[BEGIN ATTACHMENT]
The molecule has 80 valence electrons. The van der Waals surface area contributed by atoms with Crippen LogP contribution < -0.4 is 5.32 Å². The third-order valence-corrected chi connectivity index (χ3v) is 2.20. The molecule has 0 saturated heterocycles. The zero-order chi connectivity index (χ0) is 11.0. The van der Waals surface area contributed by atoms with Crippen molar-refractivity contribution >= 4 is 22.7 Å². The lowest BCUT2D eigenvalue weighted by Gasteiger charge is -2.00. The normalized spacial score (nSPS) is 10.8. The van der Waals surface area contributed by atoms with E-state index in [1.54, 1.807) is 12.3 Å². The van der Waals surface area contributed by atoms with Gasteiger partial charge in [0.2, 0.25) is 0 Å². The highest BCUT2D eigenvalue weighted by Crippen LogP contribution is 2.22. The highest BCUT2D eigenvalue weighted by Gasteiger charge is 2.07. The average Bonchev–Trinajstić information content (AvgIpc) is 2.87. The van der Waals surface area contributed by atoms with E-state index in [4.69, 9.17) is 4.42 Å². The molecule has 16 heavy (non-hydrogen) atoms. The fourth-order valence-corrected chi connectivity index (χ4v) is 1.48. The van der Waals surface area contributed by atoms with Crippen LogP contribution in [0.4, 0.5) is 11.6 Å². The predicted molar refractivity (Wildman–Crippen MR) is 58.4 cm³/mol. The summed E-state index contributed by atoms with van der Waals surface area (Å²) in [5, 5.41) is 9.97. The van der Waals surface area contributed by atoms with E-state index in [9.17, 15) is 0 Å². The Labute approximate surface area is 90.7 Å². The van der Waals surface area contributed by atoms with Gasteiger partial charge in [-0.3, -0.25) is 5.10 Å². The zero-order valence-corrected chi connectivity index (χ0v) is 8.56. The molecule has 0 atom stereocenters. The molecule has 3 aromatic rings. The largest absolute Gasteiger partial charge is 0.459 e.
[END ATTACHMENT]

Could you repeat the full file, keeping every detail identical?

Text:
The molecule has 80 valence electrons. The van der Waals surface area contributed by atoms with Crippen LogP contribution < -0.4 is 5.32 Å². The third-order valence-corrected chi connectivity index (χ3v) is 2.20. The molecule has 0 saturated heterocycles. The zero-order chi connectivity index (χ0) is 11.0. The van der Waals surface area contributed by atoms with Crippen molar-refractivity contribution >= 4 is 22.7 Å². The lowest BCUT2D eigenvalue weighted by Gasteiger charge is -2.00. The normalized spacial score (nSPS) is 10.8. The van der Waals surface area contributed by atoms with E-state index in [1.54, 1.807) is 12.3 Å². The van der Waals surface area contributed by atoms with Gasteiger partial charge in [0.2, 0.25) is 0 Å². The highest BCUT2D eigenvalue weighted by Crippen LogP contribution is 2.22. The highest BCUT2D eigenvalue weighted by Gasteiger charge is 2.07. The average Bonchev–Trinajstić information content (AvgIpc) is 2.87. The van der Waals surface area contributed by atoms with E-state index in [4.69, 9.17) is 4.42 Å². The molecule has 16 heavy (non-hydrogen) atoms. The fourth-order valence-corrected chi connectivity index (χ4v) is 1.48. The van der Waals surface area contributed by atoms with Crippen LogP contribution in [0.4, 0.5) is 11.6 Å². The predicted molar refractivity (Wildman–Crippen MR) is 58.4 cm³/mol. The summed E-state index contributed by atoms with van der Waals surface area (Å²) in [5, 5.41) is 9.97. The van der Waals surface area contributed by atoms with E-state index in [9.17, 15) is 0 Å². The Labute approximate surface area is 90.7 Å². The van der Waals surface area contributed by atoms with Gasteiger partial charge in [-0.3, -0.25) is 5.10 Å². The zero-order valence-corrected chi connectivity index (χ0v) is 8.56. The molecule has 0 atom stereocenters. The molecule has 3 aromatic rings. The largest absolute Gasteiger partial charge is 0.459 e.